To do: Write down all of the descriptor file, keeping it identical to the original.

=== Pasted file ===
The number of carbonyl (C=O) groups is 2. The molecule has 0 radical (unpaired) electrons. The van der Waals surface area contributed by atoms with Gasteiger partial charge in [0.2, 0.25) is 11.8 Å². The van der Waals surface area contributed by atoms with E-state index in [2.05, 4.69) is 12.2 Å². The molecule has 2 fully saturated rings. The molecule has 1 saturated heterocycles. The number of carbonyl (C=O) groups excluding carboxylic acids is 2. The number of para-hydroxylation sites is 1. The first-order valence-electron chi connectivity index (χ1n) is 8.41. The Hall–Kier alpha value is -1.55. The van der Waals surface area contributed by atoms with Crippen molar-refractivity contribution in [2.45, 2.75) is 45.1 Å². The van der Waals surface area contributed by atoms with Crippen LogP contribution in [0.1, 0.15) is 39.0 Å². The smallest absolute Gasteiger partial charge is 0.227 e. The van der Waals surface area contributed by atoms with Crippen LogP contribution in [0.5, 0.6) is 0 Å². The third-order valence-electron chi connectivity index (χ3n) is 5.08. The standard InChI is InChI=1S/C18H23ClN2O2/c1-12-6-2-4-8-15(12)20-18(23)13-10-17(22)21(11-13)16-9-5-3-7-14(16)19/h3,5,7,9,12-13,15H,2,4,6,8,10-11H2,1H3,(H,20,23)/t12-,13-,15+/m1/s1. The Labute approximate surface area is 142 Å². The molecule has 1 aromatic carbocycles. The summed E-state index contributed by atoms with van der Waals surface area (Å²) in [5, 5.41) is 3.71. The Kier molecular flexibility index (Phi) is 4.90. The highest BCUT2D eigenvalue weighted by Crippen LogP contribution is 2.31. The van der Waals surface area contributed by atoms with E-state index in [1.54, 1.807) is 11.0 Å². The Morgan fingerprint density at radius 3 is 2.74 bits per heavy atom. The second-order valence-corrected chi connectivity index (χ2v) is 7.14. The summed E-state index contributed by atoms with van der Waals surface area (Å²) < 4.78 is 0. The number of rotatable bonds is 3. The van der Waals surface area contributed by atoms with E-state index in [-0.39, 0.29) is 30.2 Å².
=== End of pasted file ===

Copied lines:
The number of carbonyl (C=O) groups is 2. The molecule has 0 radical (unpaired) electrons. The van der Waals surface area contributed by atoms with Gasteiger partial charge in [0.2, 0.25) is 11.8 Å². The van der Waals surface area contributed by atoms with E-state index in [2.05, 4.69) is 12.2 Å². The molecule has 2 fully saturated rings. The molecule has 1 saturated heterocycles. The number of carbonyl (C=O) groups excluding carboxylic acids is 2. The number of para-hydroxylation sites is 1. The first-order valence-electron chi connectivity index (χ1n) is 8.41. The Hall–Kier alpha value is -1.55. The van der Waals surface area contributed by atoms with Crippen molar-refractivity contribution in [2.45, 2.75) is 45.1 Å². The van der Waals surface area contributed by atoms with Crippen LogP contribution in [0.1, 0.15) is 39.0 Å². The smallest absolute Gasteiger partial charge is 0.227 e. The van der Waals surface area contributed by atoms with Crippen LogP contribution in [0.5, 0.6) is 0 Å². The third-order valence-electron chi connectivity index (χ3n) is 5.08. The standard InChI is InChI=1S/C18H23ClN2O2/c1-12-6-2-4-8-15(12)20-18(23)13-10-17(22)21(11-13)16-9-5-3-7-14(16)19/h3,5,7,9,12-13,15H,2,4,6,8,10-11H2,1H3,(H,20,23)/t12-,13-,15+/m1/s1. The Labute approximate surface area is 142 Å². The molecule has 1 aromatic carbocycles. The summed E-state index contributed by atoms with van der Waals surface area (Å²) in [5, 5.41) is 3.71. The Kier molecular flexibility index (Phi) is 4.90. The highest BCUT2D eigenvalue weighted by Crippen LogP contribution is 2.31. The van der Waals surface area contributed by atoms with E-state index in [1.54, 1.807) is 11.0 Å². The Morgan fingerprint density at radius 3 is 2.74 bits per heavy atom. The second-order valence-corrected chi connectivity index (χ2v) is 7.14. The summed E-state index contributed by atoms with van der Waals surface area (Å²) < 4.78 is 0. The number of rotatable bonds is 3. The van der Waals surface area contributed by atoms with E-state index in [-0.39, 0.29) is 30.2 Å².